Fewer matches, at 76, and a lop-sided bracket where only six of the 10 group runners-up would advance to a Round of 32.

“Any expanded format would present some issues which need to be addressed regarding sporting balance,” FIFA said, with this flawed format in mind.

Unbeaten second-place teams in tough groups could be going home through no fault of their own, if their goal difference was inferior to runner-up from a weaker group.

Also, FIFA projects an increased profit of less than $200 million relative to the 2018 budget. The favored 16×3 format cashes in at $640 million increased profit.

40 TEAMS – 8 GROUPS OF FIVE

The flabbiest option.

The most matches, 88, but too few of them are meaningful.

In the 10,000 tournament simulations FIFA performed, it scored worst in terms of the pure quality of well-matched good teams playing each other.

“Both 48-team formats outperform the 40-team formats, with the 40-team (8×5) clearly the weakest format in this respect,” FIFA said.

Also, the eight-match program required to win, or even reach the semifinals, is a nonstarter.

It is unacceptable to European clubs to release their salaried players for a longer stint of national-team duty.

32 TEAMS

If not perfect, certainly a proven and popular success since it was introduced at the 1998 World Cup in France.

The 64-match bracket is perfect: Two teams advance from each group into a Round of 16.

“The format with the highest absolute quality (of play) would be achieved under the current format,” FIFA acknowledged.

But change has been promised to FIFA members in two separate votes last Feb. 26 in Zurich.

They elected a president who campaigned on offering more invitations to the World Cup party, and they approved anti-corruption FIFA reforms sweetened by the promise of more, and lucrative, World Cup places.

That reform panel which suggested that included Infantino and the now-FIFA vice president Victor Montagliani of Canada – a potential co-host in 2026 with the United States and Mexico.

“Three trophies and CL”: Mourinho relieved after “most difficult season”

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Don’t try to tell Jose Mourinho that his first season at Manchester United wasn’t a raging success, because all you’d get in return is a simple shake of the head before he walks away.

[ MORE: Pogba, Mkhitaryan fire Man United to Europa League trophy ]

Following Wednesday’s Europa League final victory over Ajax, one which put Man United into next season’s UEFA Champions League, Mourinho was adamant that the club’s 2016-17 season was a success, despite the fact the Red Devils finished sixth in the Premier League.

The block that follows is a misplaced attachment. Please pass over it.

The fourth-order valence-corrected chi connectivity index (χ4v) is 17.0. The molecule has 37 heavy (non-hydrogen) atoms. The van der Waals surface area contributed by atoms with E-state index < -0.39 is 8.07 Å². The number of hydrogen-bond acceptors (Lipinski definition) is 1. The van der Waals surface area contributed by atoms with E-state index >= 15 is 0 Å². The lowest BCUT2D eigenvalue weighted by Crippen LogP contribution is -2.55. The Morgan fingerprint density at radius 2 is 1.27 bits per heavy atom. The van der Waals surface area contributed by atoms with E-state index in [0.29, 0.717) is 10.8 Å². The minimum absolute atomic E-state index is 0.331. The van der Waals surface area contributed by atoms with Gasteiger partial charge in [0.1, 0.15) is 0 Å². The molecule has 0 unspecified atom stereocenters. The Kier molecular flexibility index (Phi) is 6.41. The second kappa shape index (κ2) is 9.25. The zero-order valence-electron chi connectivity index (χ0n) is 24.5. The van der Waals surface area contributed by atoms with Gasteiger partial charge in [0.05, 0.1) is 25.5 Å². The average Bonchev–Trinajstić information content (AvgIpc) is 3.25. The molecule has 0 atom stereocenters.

“Three trophies in one season and the Champions League,” as Mourinho put it, in his “most difficult season as a manager” — quotes from the BBC:

“We totally deserved the win. I am so happy to see the boys with the crutches with the trophy and now I am on holiday. I don’t want to see any international friendlies, I am selfish. I can’t do it.

“For me, enough is enough. It has been a very hard last few months, we were short of numbers.

“Three trophies in one season and the Champions League. I am very happy in my most difficult season as a manager.”

[ WATCH: Pogba gives United an early lead ]

As for his summer shopping list and Wayne Rooney‘s future at the club, well… Mourinho was much clearer about one than the other — quotes from the BBC:

“Ed Woodward has my list, what I want, what I would like for more than two months. So now it’s up to him and the owners. But I don’t care about football for now.

“Wayne Rooney was ready to play, he was a big option. But I didn’t need to attack at 2-0. I told him yesterday that he could be the key man but he can perfectly be here next season. He is a very important player for us. If he stays next season I’d be very happy.”

USMNT’s Gedion Zelalem out 6-9 months with knee injury

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Following much fanfare as he rose through the ranks of Arsenal’s youth academy system, and even more after officially pledging his international allegiance to the U.S., Gedion Zelalem‘s progress stalled a fair bit this season.